Saturday, December 18, 2004

Blogging away

I'm away from my cable connection, surviving on an iffy dialup connection in Tucson, and so will be unable to post more than occasionally for the next two weeks. But I couldn't, just couldn't let the results of this poll go undisplayed. Seems that forty-plus percent of Americans want to curtail the civil liberties of Muslims in America. And who are these folks, these unAmericans? Why, they're the religious right, of course, in particular those who get most of their news from TV. Let's see, what demographic does that describe? You got it--Bush's base.

Thursday, December 16, 2004

Ya know, this just might work

Here's a plan--long-range and iffy, to be sure--that just might work. Antiwar efforts should be channeled toward making military service, in the outrageous context of this Commander-in-Chief, an uncool thing for military-age youth. It would seem possible to convince them that these wars are wars of old whities, for the protection of corporate interests. A decline in recruitment could occur, requiring that the war machine be fed by a draft; and when that happens--look out. A powerful peace movement, fed by the Internet and encouraged by already-prevalent youth entertainment personalities, would not be far behind.

Rewarding failure

This WaPo editorial about Bush's latest public relations idiocy--his awarding of Medals of Freedom, the nation's highest civilian honor, to Bremer, Franks and Tenet--is spot on.

To make these awards in the face of failure -- the mounting American death toll,
the awful suffering of the Iraqis, the looming possibility of civil war, the
nose-thumbing of the still-at-large Osama bin Laden and the madness of making
war for a nonexistent reason -- has the creepy feel of the old communist states,
where incompetents wore medals and harsh facts were denied.


Wednesday, December 15, 2004

Somebody please watch Bush's inauguration proceedings

because I'm sure not going to, for obvious partisan reasons. But I do need to know how much it looks like a Nazi gathering at Nuremberg in the 1930's.

Blog trolling

Is the US government--that is, the Bush administration--funding "independent" bloggers from Iraq so that they'll be supportive of the US occupation? A couple of Iraqis, two brothers, are apparently being feted in Washington by Wolfowitz and the gang because of their favorable postings on their website; while those Iraqis who are critical are being left to suffer the miserable, dark, freezing Badhdad. So, be warned: Not all of what you read on Iraq's blogosphere is "independent."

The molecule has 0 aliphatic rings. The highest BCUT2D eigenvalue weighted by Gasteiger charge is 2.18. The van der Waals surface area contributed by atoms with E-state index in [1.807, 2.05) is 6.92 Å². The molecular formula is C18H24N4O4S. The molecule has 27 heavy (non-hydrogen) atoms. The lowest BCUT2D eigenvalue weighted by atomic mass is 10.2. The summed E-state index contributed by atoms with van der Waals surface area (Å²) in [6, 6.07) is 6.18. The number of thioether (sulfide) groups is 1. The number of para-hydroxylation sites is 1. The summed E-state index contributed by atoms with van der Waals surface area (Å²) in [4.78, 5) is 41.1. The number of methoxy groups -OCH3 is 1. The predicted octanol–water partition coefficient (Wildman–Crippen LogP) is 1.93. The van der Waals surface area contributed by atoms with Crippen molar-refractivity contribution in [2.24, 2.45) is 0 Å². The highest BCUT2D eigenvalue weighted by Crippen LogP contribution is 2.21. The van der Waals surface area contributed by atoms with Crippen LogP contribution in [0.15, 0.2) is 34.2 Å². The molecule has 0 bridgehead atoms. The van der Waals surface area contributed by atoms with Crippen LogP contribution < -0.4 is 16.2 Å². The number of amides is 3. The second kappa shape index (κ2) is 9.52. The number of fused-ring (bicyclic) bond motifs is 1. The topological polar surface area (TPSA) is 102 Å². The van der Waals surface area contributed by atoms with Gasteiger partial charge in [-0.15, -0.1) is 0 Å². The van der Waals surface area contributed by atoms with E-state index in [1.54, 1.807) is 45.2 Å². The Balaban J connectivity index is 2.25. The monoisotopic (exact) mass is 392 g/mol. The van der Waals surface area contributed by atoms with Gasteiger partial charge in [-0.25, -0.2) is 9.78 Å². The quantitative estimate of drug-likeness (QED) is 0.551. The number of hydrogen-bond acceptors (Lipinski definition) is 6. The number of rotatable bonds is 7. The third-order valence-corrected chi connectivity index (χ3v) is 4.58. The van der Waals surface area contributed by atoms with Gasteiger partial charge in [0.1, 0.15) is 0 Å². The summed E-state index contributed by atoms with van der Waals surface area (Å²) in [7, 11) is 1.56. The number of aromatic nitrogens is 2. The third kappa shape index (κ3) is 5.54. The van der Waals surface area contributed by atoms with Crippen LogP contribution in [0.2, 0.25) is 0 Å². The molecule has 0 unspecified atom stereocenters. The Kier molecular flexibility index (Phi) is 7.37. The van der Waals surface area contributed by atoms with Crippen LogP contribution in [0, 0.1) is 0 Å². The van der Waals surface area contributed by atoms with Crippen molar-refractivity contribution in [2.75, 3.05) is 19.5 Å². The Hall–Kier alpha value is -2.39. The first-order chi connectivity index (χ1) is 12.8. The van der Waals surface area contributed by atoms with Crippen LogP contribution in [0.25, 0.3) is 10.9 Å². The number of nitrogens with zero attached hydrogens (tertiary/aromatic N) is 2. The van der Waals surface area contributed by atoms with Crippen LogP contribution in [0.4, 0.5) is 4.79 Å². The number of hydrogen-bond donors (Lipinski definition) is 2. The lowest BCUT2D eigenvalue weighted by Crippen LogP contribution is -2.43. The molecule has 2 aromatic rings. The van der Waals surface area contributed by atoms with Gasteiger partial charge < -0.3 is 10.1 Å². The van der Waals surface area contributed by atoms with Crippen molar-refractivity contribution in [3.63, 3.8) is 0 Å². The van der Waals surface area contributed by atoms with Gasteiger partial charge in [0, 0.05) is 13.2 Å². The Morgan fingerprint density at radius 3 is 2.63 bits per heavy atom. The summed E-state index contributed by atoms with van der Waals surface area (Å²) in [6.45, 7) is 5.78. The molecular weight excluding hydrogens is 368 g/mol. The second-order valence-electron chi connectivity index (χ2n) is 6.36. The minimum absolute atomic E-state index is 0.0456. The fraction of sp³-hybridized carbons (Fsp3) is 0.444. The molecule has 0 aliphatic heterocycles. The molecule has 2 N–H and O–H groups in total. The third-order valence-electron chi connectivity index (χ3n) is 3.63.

Tuesday, December 14, 2004

Here are two relatively brief accounts of the present effort by the Bush administration to oust the US nuclear weapons inspector, Mohammed ElBarradei, one from The Nation, the other from the New York Times. Their content is similar, but their cant differs significantly. I'm not certain which form of information I prefer. I believe The Nation piece accurately reflects reality, but the NYT story is more complete. (Of course Fox News would carry the report under this headline: "US seeks replacement of pro-Iran UN functionary".)

Monday, December 13, 2004

Just when you thought it couldn't get any weirder

Halliburton hires twenty-five Columbian gunmen to guard its facilities in Iraq. The pay is $7000 per month, with quarterly vacations in Europe and free life insurance.

Exit strategy

There's a saying in AA: The way to stop drinking is to stop drinking. Same with Iraq. The way to get out of Iraq is to get out of Iraq.

Sunday, December 12, 2004

Has it come to this?

Tapping the phone of the UN's nuclear-weapons inspector? Apparently so.

What to do, what to do?

Four years ago I "sat out" the presidential election, voting as a Green for its candidate, Ralph Nader. (Fortunately, California was a "safe" state that went solidly for Gore, so I didn't end up losing sleep over my vote--and in fact, at the time, I regarded the choice of Bush/Gore as a tweedledee-dum situation.)

This time, I voted as if my vote counted, even though Kerry was a lock in California and I wasn't enamored of his candidacy much.

Now, if I were a Sunni Muslim in Iraq, what would I do? One Imam calls for a boycott, others believe participation is imperative. This article spells out their dilemna, and for them the stakes are as high, if not higher, than ours were in 2004.

The Power of Nightmares

This three-part documentary on BBC TV needs to be aired in America. Its premise is that those who are engineering the "war on terror," on all sides, have a stake in its maintenance. On our side, the film points out that the same folks (you know who they are) who neo-conned Reagan (and us) into beefing up our forces with mock armaments in the eighties are once again at it, creating phantoms for us to make war on.

Thom Hartmann synopsizes the film here.

For regular readers of this blog, this may not be news. It certainly isn't to its author. I long ago realized that both bin Laden (and now his formal and informal cohorts) have a stake in the ongoing "war on terror," without which they'd have no function, no purpose. The same is true of the Bush administration, commanded by the same forces that long ago made war (on the Soviets, now on terror) their reason for existence.

We who don't want war--the vast majority of human beings--are at their mercy. They've now gained control over the political and military power and with continued feints toward more attacks and uncertainty and fear will maintain it until they're at last found out. It will take a huge upheaval in the US to dislodge them. The media loves war--check out the rise in ratings of both escapist fare and newscasts during our several wars--and so the mainstream broadcasters can't be counted on to focus on the reality that our warmongering leaders are continuing war to continue in power.

Well then, Who will arise to bring us to our senses? You? Me? Us? I guess so.